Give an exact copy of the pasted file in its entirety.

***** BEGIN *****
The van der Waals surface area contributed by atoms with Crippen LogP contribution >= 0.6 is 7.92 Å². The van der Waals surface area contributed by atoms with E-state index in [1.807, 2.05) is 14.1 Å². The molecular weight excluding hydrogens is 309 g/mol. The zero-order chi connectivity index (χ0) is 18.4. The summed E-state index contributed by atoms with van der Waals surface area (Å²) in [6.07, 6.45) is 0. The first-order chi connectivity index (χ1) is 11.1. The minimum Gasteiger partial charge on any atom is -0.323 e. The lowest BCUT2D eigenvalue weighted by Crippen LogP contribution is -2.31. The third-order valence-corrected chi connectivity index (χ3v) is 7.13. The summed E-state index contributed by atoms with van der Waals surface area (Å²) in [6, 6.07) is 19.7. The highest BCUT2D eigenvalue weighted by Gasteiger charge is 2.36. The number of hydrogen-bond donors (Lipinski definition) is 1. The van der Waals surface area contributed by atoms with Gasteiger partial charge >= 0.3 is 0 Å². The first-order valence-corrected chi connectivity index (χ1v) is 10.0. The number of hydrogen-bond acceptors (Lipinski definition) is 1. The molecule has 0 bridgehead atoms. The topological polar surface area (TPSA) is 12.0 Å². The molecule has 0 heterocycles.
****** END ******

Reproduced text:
The van der Waals surface area contributed by atoms with Crippen LogP contribution >= 0.6 is 7.92 Å². The van der Waals surface area contributed by atoms with E-state index in [1.807, 2.05) is 14.1 Å². The molecular weight excluding hydrogens is 309 g/mol. The zero-order chi connectivity index (χ0) is 18.4. The summed E-state index contributed by atoms with van der Waals surface area (Å²) in [6.07, 6.45) is 0. The first-order chi connectivity index (χ1) is 11.1. The minimum Gasteiger partial charge on any atom is -0.323 e. The lowest BCUT2D eigenvalue weighted by Crippen LogP contribution is -2.31. The third-order valence-corrected chi connectivity index (χ3v) is 7.13. The summed E-state index contributed by atoms with van der Waals surface area (Å²) in [6, 6.07) is 19.7. The highest BCUT2D eigenvalue weighted by Gasteiger charge is 2.36. The number of hydrogen-bond donors (Lipinski definition) is 1. The van der Waals surface area contributed by atoms with Gasteiger partial charge >= 0.3 is 0 Å². The first-order valence-corrected chi connectivity index (χ1v) is 10.0. The number of hydrogen-bond acceptors (Lipinski definition) is 1. The molecule has 0 bridgehead atoms. The topological polar surface area (TPSA) is 12.0 Å². The molecule has 0 heterocycles.